The unused inputs/outputs of the matrix 303 and the inverse matrix 306 are used to provide a beacon signal in accordance with the invention. As shown in FIG. 3, the hybrid matrix 303 has as input traffic signals 316 intended for mobile stations in the six sectors S1-S6. One set of the unused inputs/outputs are terminated by a load 309, while the remaining unused input of the matrix 303 has as its input an a beacon signal 313 output from a CDMA beacon signal generator 312. When input into the unused port of the hybrid matrix 303, the beacon signal 313 is combined substantially equally with all other traffic signals 316. The hybrid matrix 303 transforms the beacon signal 313 and the traffic signals 316 into output signals that each contain a portion of the beacon signal 313 and the traffic signals 316. The outputs from the hybrid matrix 303 are amplified by amplifiers 315. In the preferred embodiment, the amplifiers 315 are single-tone wideband linear power amplifiers. Continuing, the outputs from the amplifiers 315 are then inverse transformed by an inverse hybrid matrix 306. The inverse transform matrix recombines the portions of the beacon signal 313 and the traffic signals 316 originally input to the hybrid matrix 303. The resulting signals are transmitted using sector antennas 320 and a beacon antenna 323.
The advantages of the implementation depicted in FIG. 3 are many. First, by implementing the hybrid matrix 303 and the inverse hybrid matrix 306, catastrophic failure to a component in any one chain of any one sector S1-S6 is avoided since the hybrid matrix 303 and the inverse hybrid matrix 306 distribute the power equally to the sector antennas 320 and the beacon antenna 323. Also, since the hybrid matrix 303 and inverse hybrid matrix 306 are already implemented in the base-station, and the beacon signal 313 is provided in unused ports of the hybrid matrix 303 and inverse hybrid matrix 306, the addition of expensive amplifiers and antennas to provide the beacon signal (as in the prior art) is unnecessary. Since existing equipment is implemented, no additional complexity is added to the base-station to provide the beacon signal.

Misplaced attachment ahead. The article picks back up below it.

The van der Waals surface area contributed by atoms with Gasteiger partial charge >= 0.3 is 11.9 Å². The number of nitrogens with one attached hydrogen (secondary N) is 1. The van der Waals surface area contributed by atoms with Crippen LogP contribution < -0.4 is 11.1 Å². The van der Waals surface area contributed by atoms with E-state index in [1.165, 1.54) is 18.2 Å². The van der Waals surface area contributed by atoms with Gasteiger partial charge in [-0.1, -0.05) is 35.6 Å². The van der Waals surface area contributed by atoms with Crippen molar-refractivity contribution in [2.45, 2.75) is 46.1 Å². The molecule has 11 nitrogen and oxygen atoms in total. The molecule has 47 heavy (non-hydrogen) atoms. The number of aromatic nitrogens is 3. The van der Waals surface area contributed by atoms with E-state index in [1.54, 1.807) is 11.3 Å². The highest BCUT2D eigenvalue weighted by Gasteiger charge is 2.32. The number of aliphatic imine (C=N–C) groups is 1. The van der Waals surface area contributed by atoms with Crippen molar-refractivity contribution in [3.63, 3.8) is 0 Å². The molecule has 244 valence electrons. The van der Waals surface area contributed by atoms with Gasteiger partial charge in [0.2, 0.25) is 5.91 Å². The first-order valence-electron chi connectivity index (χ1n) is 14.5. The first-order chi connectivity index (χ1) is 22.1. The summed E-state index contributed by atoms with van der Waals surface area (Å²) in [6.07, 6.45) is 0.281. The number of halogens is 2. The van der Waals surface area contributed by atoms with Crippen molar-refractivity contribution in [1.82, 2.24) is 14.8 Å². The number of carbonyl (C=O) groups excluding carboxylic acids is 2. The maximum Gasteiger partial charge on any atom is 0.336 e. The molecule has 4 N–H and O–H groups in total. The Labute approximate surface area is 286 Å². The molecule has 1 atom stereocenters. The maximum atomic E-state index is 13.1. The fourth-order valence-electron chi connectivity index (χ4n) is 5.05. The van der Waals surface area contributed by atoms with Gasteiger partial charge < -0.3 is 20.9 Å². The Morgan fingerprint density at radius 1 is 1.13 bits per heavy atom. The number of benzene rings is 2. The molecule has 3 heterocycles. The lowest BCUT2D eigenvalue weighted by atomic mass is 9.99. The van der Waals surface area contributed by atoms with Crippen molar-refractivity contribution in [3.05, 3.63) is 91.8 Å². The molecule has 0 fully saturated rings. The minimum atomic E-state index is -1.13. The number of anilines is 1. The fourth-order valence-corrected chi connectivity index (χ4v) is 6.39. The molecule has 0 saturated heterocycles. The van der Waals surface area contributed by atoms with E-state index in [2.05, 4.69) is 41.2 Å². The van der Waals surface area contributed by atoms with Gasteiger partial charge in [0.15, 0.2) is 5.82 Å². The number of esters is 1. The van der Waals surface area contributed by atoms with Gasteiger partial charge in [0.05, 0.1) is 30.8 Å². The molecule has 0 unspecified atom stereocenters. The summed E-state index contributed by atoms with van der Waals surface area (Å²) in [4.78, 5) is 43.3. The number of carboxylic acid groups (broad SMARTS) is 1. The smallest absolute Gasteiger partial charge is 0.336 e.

As one of ordinary skill in the art will appreciate, many different variations of FIG. 3 may be beneficially implemented to provide a beacon signal in accordance with the invention. For example, instead of using an 8×8 hybrid matrix for six sector operation, a 4×4 hybrid matrix could be implemented for three sector operation. Again, the unused port of the 4×4 hybrid matrix would have the beacon signal 313 as an input.
While the invention has been particularly shown and described with reference to a particular embodiment, it will be understood by those skilled in the art that various changes in form and details may be made therein without departing from the spirit and scope of the invention. The corresponding structures, materials, acts and equivalents of all means or step plus function elements in the claims below are intended to include any structure, material, or acts for performing the functions in combination with other claimed elements as specifically claimed.
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|U.S. Classification||370/335, 370/331, 370/342, 455/436|
|International Classification||H01Q3/22, H01Q3/40, H04W16/28|
|Cooperative Classification||H01Q3/40, H04W16/28, H01Q3/22|
|European Classification||H01Q3/40, H01Q3/22|
|Aug 19, 1996||AS||Assignment|
Owner name: MOTOROLA, INC., ILLINOIS
Free format text: ASSIGNMENT OF ASSIGNORS INTEREST;ASSIGNOR:KAMIN, RALPH A., JR.;REEL/FRAME:008128/0760
Effective date: 19960816
|Feb 26, 2002||FPAY||Fee payment|
Year of fee payment: 4
|Mar 26, 2002||REMI||Maintenance fee reminder mailed|
|Feb 28, 2006||FPAY||Fee payment|
Year of fee payment: 8
|Feb 19, 2010||FPAY||Fee payment|
Year of fee payment: 12
|Apr 6, 2011||AS||Assignment|
Free format text: CHANGE OF NAME;ASSIGNOR:MOTOROLA, INC;REEL/FRAME:026081/0001
Effective date: 20110104
Owner name: MOTOROLA SOLUTIONS, INC., ILLINOIS